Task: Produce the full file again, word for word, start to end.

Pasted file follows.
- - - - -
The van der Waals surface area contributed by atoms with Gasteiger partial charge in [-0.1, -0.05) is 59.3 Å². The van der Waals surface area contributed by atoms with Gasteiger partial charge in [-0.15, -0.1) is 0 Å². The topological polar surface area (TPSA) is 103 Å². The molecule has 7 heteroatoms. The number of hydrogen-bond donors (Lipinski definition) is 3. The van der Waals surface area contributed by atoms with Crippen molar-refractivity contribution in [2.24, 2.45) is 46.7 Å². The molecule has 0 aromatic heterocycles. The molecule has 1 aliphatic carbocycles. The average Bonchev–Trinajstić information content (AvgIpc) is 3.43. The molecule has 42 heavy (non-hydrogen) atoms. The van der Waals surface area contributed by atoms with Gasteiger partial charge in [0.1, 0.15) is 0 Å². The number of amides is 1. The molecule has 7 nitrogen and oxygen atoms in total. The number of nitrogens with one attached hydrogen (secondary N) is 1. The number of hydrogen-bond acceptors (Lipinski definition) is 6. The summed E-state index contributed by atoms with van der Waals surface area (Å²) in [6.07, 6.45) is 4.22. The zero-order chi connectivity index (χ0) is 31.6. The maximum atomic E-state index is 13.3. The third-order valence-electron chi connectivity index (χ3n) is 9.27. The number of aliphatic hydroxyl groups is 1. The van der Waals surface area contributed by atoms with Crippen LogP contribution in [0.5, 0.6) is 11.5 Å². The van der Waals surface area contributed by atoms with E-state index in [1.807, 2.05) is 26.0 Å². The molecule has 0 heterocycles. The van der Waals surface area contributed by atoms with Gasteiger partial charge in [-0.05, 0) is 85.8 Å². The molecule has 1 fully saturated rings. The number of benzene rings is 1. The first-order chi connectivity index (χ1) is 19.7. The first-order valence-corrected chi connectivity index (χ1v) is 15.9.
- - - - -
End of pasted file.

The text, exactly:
The van der Waals surface area contributed by atoms with Gasteiger partial charge in [-0.1, -0.05) is 59.3 Å². The van der Waals surface area contributed by atoms with Gasteiger partial charge in [-0.15, -0.1) is 0 Å². The topological polar surface area (TPSA) is 103 Å². The molecule has 7 heteroatoms. The number of hydrogen-bond donors (Lipinski definition) is 3. The van der Waals surface area contributed by atoms with Crippen molar-refractivity contribution in [2.24, 2.45) is 46.7 Å². The molecule has 0 aromatic heterocycles. The molecule has 1 aliphatic carbocycles. The average Bonchev–Trinajstić information content (AvgIpc) is 3.43. The molecule has 42 heavy (non-hydrogen) atoms. The van der Waals surface area contributed by atoms with Gasteiger partial charge in [0.1, 0.15) is 0 Å². The number of amides is 1. The molecule has 7 nitrogen and oxygen atoms in total. The number of nitrogens with one attached hydrogen (secondary N) is 1. The number of hydrogen-bond acceptors (Lipinski definition) is 6. The summed E-state index contributed by atoms with van der Waals surface area (Å²) in [6.07, 6.45) is 4.22. The zero-order chi connectivity index (χ0) is 31.6. The maximum atomic E-state index is 13.3. The third-order valence-electron chi connectivity index (χ3n) is 9.27. The number of aliphatic hydroxyl groups is 1. The van der Waals surface area contributed by atoms with Crippen LogP contribution in [0.5, 0.6) is 11.5 Å². The van der Waals surface area contributed by atoms with E-state index in [1.807, 2.05) is 26.0 Å². The molecule has 0 heterocycles. The van der Waals surface area contributed by atoms with Gasteiger partial charge in [-0.05, 0) is 85.8 Å². The molecule has 1 fully saturated rings. The number of benzene rings is 1. The first-order chi connectivity index (χ1) is 19.7. The first-order valence-corrected chi connectivity index (χ1v) is 15.9.